This post was contributed by Paul Ritchey, a Summer Associate with McNees Wallace and Nurick LLC. Mr. Ritchey is a law student at the University of Virginia School of Law and is expected to earn his J.D. in May 2016.

We have seen it before: boss shouts (or glares, or laughs) at subordinate, and subordinate’s feelings are hurt. But it’s not only feelings that are hurt, and angry bosses aren’t the only ones offending. Workplace bullying can occur within many kinds of professional relationships, and when it does it can impact an employer’s bottom line just as easily as an employee’s feelings.  To reduce turnover, sick days, and legal liability, as well as the promotion of a more harmonious work environment, employers should consider whether implementing an anti-bullying policy is right for them.

Workplace bullying has recently gained increased attention within the human resources community. A 2012 survey, conducted by the Society for Human Resources Management, reported that more than half of employers surveyed had experienced incidents of bullying in their workplaces. Of these, only 43% reported having a workplace anti-bullying policy.

With increased attention has come new initiatives to reduce personnel problems and legal risks that can arise from workplace bullying. As with any hot topic, lawmakers have joined the action as well. For example, in 2014, California passed Assembly Bill 2053, amending its regulations to require employers to incorporate training on “abusive conduct” into its already mandatory anti-harassment training.

While the California law simply requires training about broadly defined abusive conduct, other jurisdictions, including Pennsylvania, are working on legislation with more bite. Pennsylvania’s proposed “Healthy Workplace Act” is illustrative. As written, the Pennsylvania law would prohibit employees from being subject to an “abusive work environment.” The Bill defines “Abusive Conduct” as any act “intended to inflict and resulting in physical or psychological injury.” Like most non-discrimination laws, the Bill also contains an anti-retaliation provision.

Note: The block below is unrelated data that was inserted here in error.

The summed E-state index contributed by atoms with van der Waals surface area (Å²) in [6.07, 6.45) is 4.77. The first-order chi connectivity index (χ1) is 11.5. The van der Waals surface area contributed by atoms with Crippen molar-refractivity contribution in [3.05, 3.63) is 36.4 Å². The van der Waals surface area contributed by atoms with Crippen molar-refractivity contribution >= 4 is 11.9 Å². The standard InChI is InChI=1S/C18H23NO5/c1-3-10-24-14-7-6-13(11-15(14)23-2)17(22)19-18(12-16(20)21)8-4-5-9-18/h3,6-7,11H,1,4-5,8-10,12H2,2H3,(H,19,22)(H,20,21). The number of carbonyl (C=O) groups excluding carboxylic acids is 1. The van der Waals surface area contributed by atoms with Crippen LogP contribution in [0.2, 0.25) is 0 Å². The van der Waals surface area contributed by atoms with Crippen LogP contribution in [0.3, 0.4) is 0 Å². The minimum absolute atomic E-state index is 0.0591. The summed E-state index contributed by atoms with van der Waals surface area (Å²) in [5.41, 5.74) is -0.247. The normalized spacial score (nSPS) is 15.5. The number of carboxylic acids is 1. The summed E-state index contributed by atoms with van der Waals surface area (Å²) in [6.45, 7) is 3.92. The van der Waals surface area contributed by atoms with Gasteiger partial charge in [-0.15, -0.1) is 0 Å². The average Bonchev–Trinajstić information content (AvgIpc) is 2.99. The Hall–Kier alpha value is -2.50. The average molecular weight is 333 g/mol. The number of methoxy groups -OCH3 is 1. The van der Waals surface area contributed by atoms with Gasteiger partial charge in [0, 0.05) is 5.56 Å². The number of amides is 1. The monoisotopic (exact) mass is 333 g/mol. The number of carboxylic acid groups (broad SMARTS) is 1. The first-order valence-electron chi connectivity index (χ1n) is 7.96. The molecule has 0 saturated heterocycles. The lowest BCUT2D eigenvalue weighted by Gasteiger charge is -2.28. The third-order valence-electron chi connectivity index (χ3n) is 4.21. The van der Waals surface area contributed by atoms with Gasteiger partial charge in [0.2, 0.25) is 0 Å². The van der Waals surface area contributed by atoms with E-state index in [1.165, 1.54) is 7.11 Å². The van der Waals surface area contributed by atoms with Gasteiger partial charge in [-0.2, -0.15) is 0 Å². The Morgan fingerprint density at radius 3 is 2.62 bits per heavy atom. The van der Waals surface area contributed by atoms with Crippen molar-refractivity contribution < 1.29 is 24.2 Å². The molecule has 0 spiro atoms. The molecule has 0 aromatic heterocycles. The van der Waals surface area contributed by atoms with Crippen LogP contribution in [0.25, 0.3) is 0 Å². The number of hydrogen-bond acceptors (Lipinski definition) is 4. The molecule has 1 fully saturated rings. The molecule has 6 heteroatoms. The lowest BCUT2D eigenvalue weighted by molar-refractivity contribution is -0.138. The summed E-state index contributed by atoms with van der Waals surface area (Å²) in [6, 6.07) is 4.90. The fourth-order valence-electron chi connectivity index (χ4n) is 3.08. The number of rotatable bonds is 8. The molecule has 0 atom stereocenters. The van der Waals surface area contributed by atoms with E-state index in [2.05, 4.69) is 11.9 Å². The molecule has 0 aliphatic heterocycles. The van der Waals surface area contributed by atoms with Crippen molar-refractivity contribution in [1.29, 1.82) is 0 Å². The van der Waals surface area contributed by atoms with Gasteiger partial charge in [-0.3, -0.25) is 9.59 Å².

The Bill would also provide a number of affirmative defense for employers, similar to the affirmative defenses available under Title VII. If no adverse employment action such as termination or demotion takes place and the employer can demonstrate it exercised reasonable care in preventing and/or correcting illicit conduct, and the complaining employee failed to take advantage of those preventive measures, the employer can avoid liability. The Bill also indicates than an employee can be individually liable for a violation of the Act. The proposed Law would impose civil liability on employers for any conduct of its employees that subjects an employee to abusive conduct and would allow for remedies including reinstatement, damages for emotional distress, punitive damages, and attorneys’ fees.1403682953dxk6k

While unlikely to pass, if adopted, the Pennsylvania Healthy Workplace Act would surely make employers the target of a plethora of frivolous lawsuits.

However, even in the absence of a legal requirement to do so, many workplaces could benefit from the implementation of an anti-bullying policy. Some of the costs of workplace bullying are obvious: impaired communication, increased turnover, and a less-than-enjoyable workplace.  But there are more complicated effects that employers might not immediately realize. According to the American Psychiatric Association, bullying can cause psychological harm, causing an employee to miss work for treatment. Further, anti-bullying policies could prohibit abusive behaviors in the workplace that are not based on protected traits (think weight, fashion sense, and political affiliation, for example) and might not be prohibited by other employment policies. While an anti-bullying policy might not stop abusive conduct immediately, it can send a clear message from the employer that bullying will not be tolerated. If well crafted, an anti-bullying policy can work toward reducing the wasted energy and needless tension so often produced by workplace bullying.